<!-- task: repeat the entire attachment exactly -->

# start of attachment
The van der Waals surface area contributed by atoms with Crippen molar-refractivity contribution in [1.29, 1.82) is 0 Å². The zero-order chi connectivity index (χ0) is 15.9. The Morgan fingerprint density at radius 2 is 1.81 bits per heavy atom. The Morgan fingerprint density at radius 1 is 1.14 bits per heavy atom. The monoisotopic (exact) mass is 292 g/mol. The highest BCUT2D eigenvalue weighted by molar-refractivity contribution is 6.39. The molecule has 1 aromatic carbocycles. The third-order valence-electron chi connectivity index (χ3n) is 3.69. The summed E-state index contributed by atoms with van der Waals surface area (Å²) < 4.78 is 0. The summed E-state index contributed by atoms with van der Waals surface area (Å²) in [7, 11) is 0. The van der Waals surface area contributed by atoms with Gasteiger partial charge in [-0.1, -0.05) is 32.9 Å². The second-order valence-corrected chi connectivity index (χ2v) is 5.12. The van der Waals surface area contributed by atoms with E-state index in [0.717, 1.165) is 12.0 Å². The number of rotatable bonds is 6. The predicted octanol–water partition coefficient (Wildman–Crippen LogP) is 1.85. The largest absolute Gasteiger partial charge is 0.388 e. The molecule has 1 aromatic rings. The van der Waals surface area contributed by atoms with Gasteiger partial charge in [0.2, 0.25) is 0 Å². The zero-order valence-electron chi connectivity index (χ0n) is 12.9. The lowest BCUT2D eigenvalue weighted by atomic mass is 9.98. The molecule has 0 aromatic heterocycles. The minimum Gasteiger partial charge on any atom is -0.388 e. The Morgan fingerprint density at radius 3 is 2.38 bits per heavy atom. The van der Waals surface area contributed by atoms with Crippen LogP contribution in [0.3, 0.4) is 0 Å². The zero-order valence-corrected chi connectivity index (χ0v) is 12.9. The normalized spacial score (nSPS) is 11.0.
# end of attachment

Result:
The van der Waals surface area contributed by atoms with Crippen molar-refractivity contribution in [1.29, 1.82) is 0 Å². The zero-order chi connectivity index (χ0) is 15.9. The Morgan fingerprint density at radius 2 is 1.81 bits per heavy atom. The Morgan fingerprint density at radius 1 is 1.14 bits per heavy atom. The monoisotopic (exact) mass is 292 g/mol. The highest BCUT2D eigenvalue weighted by molar-refractivity contribution is 6.39. The molecule has 1 aromatic carbocycles. The third-order valence-electron chi connectivity index (χ3n) is 3.69. The summed E-state index contributed by atoms with van der Waals surface area (Å²) < 4.78 is 0. The summed E-state index contributed by atoms with van der Waals surface area (Å²) in [7, 11) is 0. The van der Waals surface area contributed by atoms with Gasteiger partial charge in [-0.1, -0.05) is 32.9 Å². The second-order valence-corrected chi connectivity index (χ2v) is 5.12. The van der Waals surface area contributed by atoms with E-state index in [0.717, 1.165) is 12.0 Å². The number of rotatable bonds is 6. The predicted octanol–water partition coefficient (Wildman–Crippen LogP) is 1.85. The largest absolute Gasteiger partial charge is 0.388 e. The molecule has 1 aromatic rings. The van der Waals surface area contributed by atoms with Gasteiger partial charge in [0.2, 0.25) is 0 Å². The zero-order valence-electron chi connectivity index (χ0n) is 12.9. The lowest BCUT2D eigenvalue weighted by atomic mass is 9.98. The molecule has 0 aromatic heterocycles. The minimum Gasteiger partial charge on any atom is -0.388 e. The Morgan fingerprint density at radius 3 is 2.38 bits per heavy atom. The van der Waals surface area contributed by atoms with Crippen LogP contribution in [0.3, 0.4) is 0 Å². The zero-order valence-corrected chi connectivity index (χ0v) is 12.9. The normalized spacial score (nSPS) is 11.0.